State Supreme Court Rules Some Attack Ads Legal
DENVER (AP) – The Colorado Supreme Court ruled Tuesday that some political attack ads in state races are not subject to contribution limits if they don’t urge voters to elect or defeat a particular candidate.
The ruling is expected to have little effect on this year’s elections because Colorado lawmakers have already changed the rules to comply with recent U.S. Supreme Court decisions that allow similar kinds of advertising.
The state’s high court upheld an appeals court ruling against Colorado Ethics Watch, a political watchdog group, which filed a lawsuit against conservative groups that it believes sent improper campaign mailers in several state races in 2008.
The high court ruled that neither the Senate Majority Fund nor the Colorado Leadership Fund were subject to regulation as political committees, and had no limits on their political contributions as long as they didn’t urge voters to elect or defeat a particular candidate.
Ethics watch said the ads violated campaign laws because they identified candidates by name, identified the office they were seeking, summarized their qualifications, summarized the key issues in their races and promised what a candidate would do if elected.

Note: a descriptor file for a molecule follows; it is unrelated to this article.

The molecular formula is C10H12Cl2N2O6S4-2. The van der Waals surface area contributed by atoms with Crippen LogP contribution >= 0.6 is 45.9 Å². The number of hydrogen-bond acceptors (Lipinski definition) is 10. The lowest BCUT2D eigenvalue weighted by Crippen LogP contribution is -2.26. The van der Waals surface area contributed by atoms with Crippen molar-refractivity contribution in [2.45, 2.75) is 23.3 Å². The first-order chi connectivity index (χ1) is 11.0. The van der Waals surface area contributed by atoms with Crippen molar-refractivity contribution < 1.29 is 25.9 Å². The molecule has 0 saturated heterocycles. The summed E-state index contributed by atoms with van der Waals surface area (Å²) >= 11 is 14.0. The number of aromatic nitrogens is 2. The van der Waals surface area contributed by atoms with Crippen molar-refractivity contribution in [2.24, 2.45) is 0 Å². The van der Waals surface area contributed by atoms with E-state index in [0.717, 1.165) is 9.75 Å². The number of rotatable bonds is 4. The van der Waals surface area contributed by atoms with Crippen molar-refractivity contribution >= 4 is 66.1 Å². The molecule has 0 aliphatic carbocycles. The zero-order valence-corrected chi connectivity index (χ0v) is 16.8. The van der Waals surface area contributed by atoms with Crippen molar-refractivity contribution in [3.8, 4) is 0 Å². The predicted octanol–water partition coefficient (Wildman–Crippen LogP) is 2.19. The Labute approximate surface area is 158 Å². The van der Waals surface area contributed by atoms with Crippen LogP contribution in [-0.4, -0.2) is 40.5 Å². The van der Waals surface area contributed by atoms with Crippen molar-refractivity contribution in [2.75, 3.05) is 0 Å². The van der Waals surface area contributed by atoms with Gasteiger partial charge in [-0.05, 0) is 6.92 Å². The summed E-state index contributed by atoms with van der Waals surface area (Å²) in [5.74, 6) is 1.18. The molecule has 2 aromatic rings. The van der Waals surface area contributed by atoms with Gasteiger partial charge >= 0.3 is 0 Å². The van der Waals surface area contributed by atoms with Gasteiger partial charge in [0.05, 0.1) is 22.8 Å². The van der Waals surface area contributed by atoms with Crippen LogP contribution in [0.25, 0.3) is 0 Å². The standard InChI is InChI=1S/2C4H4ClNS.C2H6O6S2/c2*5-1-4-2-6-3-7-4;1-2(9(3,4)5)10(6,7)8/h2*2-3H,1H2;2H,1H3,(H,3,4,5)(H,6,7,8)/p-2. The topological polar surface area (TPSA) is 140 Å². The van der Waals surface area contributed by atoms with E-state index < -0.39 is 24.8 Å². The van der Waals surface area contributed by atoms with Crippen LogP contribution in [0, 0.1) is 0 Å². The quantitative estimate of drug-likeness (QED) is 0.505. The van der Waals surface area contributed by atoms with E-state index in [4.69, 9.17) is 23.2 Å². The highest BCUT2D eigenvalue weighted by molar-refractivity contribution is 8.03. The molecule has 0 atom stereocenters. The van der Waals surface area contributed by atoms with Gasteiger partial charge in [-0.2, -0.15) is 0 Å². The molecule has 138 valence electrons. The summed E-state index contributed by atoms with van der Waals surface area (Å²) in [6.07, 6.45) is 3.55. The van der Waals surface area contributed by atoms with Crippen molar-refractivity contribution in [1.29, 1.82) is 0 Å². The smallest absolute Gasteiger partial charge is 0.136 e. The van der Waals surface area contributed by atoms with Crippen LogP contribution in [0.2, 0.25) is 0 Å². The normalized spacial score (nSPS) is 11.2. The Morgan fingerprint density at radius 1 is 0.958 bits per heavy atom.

The court said none of the ads directed voters to vote for a candidate, elect or support a candidate, or to vote against, defeat or reject a candidate.
The ruling came after the U.S. Supreme Court held that corporations are authorized to use their resources to influence candidate elections by endorsing candidates through independent expenditure committees, as long as they don’t coordinate their campaigns.
State Republican Party chairman Ryan Call said most political organizations have already switched to the new committees, which have less stringent contribution requirements as long as they report contributions and expenditures.
“The vast majority of committees have already switched or will switch,” Call said.
State Democratic Party Chairman Rick Palacio said the state Supreme Court ruling reaffirms what political parties have been doing for years.
During the 2008 elections, both campaign groups were registered as tax-exempt political organizations. The Senate fund said its purpose was supporting candidates for the state Senate, and the other group’s purpose was “electing Republicans.”
Both groups said they did not have to comply with special rules for political committees, including restrictions that they are not allowed to accept contributions of more than $500 per person or donor.
Luis Toro, who represents Colorado Ethics Watch, said there were a lot of large contributions from corporations before the 2008 elections that were designed to raise name recognition and support for candidates they favored.
“It’s no secret they were there to support candidates. The purpose of these organizations was to support Republicans,” Toro said.
Mario Nicolais, attorney for the Senate Majority Fund, said the two political organizations disclosed all donors and expenditures as required. “The core values of this country were free speech and the right to vote,” Nicolais said.
– By Steven K. Paulson, AP Writer
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